Last September, following a lengthy discussion with Jose Bautista, I was given a lesson.
The soon-to-be Major League home run champion had verbally detailed everything from better vision to shoulder rotation to timing in an attempt to explain his remarkable success. Despite my protestations, Bautista wasn’t convinced I understood his point about timing.
To the batting cage we went. He was the pitcher, I was the batter.
Bautista showed me how to shift to the back leg before rocking forward to meet a pitch. My instructions were to begin the movement at the moment he brought the ball over his pitching shoulder. If all worked according to plan, my bat would meet his baseball at the optimum time.
Though the exercise re-enforced something I already understood, it would have been foolish to turn down a batting lesson from a home run champ. Especially one that was complimentary.
That lesson may have been free, but Bautista’s services to the Toronto Blue Jays are not. Still, it seems he’s about to get a lesson of his own — one of fiscal responsibility.
Sure, through the arbitration process, he’ll get a hefty reward for hitting 54 home runs, playing impeccable defense, and taking the entire Latin-American end of the clubhouse under his wing in 2010. It might be $7-million, it might be $10-million, or they might avoid the nasty procedure altogether by coming to an agreement on something more substantial. And if the player and management finally get around to discussing a multi-year deal, Bautista will enter discussions knowing this: He will not get anything close to the paralyzing contract bestowed upon Vernon Wells three years ago because the organization, quite simply, has learned a lesson.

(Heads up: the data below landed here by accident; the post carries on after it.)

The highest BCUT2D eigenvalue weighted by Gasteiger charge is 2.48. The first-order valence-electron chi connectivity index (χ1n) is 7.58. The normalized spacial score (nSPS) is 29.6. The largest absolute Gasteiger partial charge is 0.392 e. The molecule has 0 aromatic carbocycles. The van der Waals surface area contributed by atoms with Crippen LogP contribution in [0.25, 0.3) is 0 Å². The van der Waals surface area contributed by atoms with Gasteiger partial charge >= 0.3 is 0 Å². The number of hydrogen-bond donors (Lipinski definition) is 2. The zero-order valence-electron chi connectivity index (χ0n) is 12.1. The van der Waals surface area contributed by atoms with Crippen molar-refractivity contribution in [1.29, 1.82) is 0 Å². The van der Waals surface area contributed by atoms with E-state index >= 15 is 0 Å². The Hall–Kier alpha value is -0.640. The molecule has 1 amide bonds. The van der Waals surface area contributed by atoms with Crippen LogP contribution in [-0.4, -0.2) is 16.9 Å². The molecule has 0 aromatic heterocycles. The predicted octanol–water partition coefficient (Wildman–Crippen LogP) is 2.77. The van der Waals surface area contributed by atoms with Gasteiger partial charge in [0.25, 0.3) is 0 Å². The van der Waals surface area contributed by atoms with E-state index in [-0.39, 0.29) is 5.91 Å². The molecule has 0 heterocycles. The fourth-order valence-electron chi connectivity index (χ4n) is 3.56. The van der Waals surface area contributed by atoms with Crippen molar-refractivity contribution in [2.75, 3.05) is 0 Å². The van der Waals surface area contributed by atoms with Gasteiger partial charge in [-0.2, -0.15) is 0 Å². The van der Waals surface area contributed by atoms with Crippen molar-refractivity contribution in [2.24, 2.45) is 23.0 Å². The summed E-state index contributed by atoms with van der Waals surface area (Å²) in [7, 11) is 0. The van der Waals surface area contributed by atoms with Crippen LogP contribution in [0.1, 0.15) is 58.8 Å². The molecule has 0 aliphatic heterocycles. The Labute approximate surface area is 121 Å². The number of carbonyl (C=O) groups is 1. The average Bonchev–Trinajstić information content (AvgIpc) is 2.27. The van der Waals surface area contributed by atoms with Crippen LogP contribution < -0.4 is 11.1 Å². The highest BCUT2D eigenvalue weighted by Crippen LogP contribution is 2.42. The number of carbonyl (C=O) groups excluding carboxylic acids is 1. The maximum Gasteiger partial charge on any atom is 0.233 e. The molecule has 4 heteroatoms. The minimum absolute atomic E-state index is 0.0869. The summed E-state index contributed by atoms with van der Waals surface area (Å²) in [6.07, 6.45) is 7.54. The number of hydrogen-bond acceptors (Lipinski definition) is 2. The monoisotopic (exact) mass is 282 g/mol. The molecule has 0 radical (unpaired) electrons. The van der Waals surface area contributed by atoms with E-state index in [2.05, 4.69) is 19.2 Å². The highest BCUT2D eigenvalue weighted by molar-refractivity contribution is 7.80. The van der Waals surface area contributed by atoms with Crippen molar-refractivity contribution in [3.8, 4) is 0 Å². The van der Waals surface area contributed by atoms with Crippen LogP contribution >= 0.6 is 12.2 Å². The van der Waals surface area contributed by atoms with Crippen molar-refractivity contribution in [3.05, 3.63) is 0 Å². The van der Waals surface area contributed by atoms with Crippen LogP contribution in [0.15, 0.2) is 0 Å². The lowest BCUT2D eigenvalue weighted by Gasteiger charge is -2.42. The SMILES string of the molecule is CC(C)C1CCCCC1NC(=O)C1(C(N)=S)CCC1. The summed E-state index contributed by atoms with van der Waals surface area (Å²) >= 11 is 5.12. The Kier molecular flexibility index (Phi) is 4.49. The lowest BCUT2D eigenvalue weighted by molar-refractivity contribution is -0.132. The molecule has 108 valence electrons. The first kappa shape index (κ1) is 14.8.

The Blue Jays entered the arena of fiscal accountability almost the moment Alex Anthopoulos was hired near the end of the 2009 season. The days of silly contracts ending up in the hands of over-the-hill veterans have ended. And though teams like Washington still feel it’s beneficial to hand out long-term, nine-figure contracts to players who can’t possibly meet the expectations, the Blue Jays do not.
Anyone associated with the organization would now freely admit the Wells’ contract was a mistake. The escalating yearly salary made him unmovable and it was a near-certainty he’d suffer from injury, prolonged slumps, and public vilification.
Long-term contracts are used as the mighty lure in attracting a high-caliber player, but the risk is obvious. How do you think the Yankees are feeling these days about the package given A.J. Burnett? And, earlier this week, Gil Meche quietly retired. Four years ago, the Kansas City Royals celebrated his signature on a long-term contract. They’re likely celebrating again, elated that they don’t have to hand over $12-million to a pitcher who, not surprisingly, never proved he was worth it.
The Blue Jays won’t make that kind of mistake again. Yes, the have an exciting, seat-filling slugger who can ride it out of the park at anytime. Jose Bautista is a selling-point; a cover-story.
But that won’t get him a mega-deal.
Where the Jays are concerned, call it a lesson learned.